Personally, when I'm too stressed, I shut down. I don't want to do anything and then I lie in my bed, staring at the ceiling, useless. Then I get behind in classwork, in projects, in whatever it is that I have as obligations. Even basic errands. This has been a recent trend lately, as graduation in December looms closer and closer and I feel less and less prepared. Whether this lack of motivation is sign of a larger issue, I want to share just a few tips I find helpful for coping with it which don't even require leaving your room.
Put on some headphones and listen to music. While this is a fairly common suggestion, it really works if your lack of motivation is caused by an overwhelming anxiety or disconnect with the world around you. Music grounds you, particularly a nostalgic or beloved song. You are here, you are loved and you will be okay. Furthermore, music can energize you or elicit emotion, something that can combat the numbness and apathy.
Take a nap. Napping can essentially "restart" your brain and your whole system. A nap of 20-30 minutes will do. It may be that you are simply exhausted and therefore not experiencing a will or desire to do anything. Lack of sleep can have detrimental effects on your mental health. Get some shut-eye and rejuvenate yourself.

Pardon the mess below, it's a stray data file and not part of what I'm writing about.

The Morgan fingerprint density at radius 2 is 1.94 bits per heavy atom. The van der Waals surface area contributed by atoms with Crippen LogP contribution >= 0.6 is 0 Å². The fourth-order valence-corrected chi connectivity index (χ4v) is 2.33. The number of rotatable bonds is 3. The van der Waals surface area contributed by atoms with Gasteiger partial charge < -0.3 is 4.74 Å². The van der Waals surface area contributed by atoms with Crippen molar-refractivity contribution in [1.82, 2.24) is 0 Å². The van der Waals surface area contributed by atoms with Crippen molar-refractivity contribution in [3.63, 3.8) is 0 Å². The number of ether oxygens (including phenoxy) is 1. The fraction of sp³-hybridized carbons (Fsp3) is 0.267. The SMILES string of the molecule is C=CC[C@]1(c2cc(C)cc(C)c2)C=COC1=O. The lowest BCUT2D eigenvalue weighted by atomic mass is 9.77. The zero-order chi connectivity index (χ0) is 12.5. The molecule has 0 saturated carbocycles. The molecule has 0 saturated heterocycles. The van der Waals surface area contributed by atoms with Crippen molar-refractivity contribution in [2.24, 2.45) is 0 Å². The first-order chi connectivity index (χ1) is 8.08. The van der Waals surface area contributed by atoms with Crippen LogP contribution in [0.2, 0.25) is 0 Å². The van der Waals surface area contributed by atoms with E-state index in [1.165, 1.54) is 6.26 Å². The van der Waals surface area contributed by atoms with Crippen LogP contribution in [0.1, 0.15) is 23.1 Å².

Watch or read something emotional. I find that material that is intense enough to elicit emotion, whether it be sadness, wonder or happiness, can push me out of emotional and physical lethargy. After not feeling much at all, any emotional extreme could break that barrier and is ultimately welcome.
Write. Write anything. Write a story or a diary entry. Write about what you're thinking. Write that you think you have nothing to write about. Sometimes, writing can be cathartic and exploratory. Through writing, you may come to some conclusion about why you aren't feeling motivated and move toward a solution. It may seem like too much at the moment, when getting up to take out the trash or make yourself dinner seems impossible, but try it anyway. Try to break that cycle of lying around, then feeling useless and lying around longer to deal with feeling useless and unmotivated. Maybe it's just the inherent writer/storyteller in me, but it seems one of your best bets to put your emotions and thoughts to paper. You may write yourself out of your slump.
If feeling unmotivated is a frequent issue, however, and you've tried all you can to combat it, talk to someone you trust or a therapist. It could very well be a sign of a bigger problem, and not seeking help means it could worsen. You don't need to drown in your own emotions; there are people ready and willing to help you.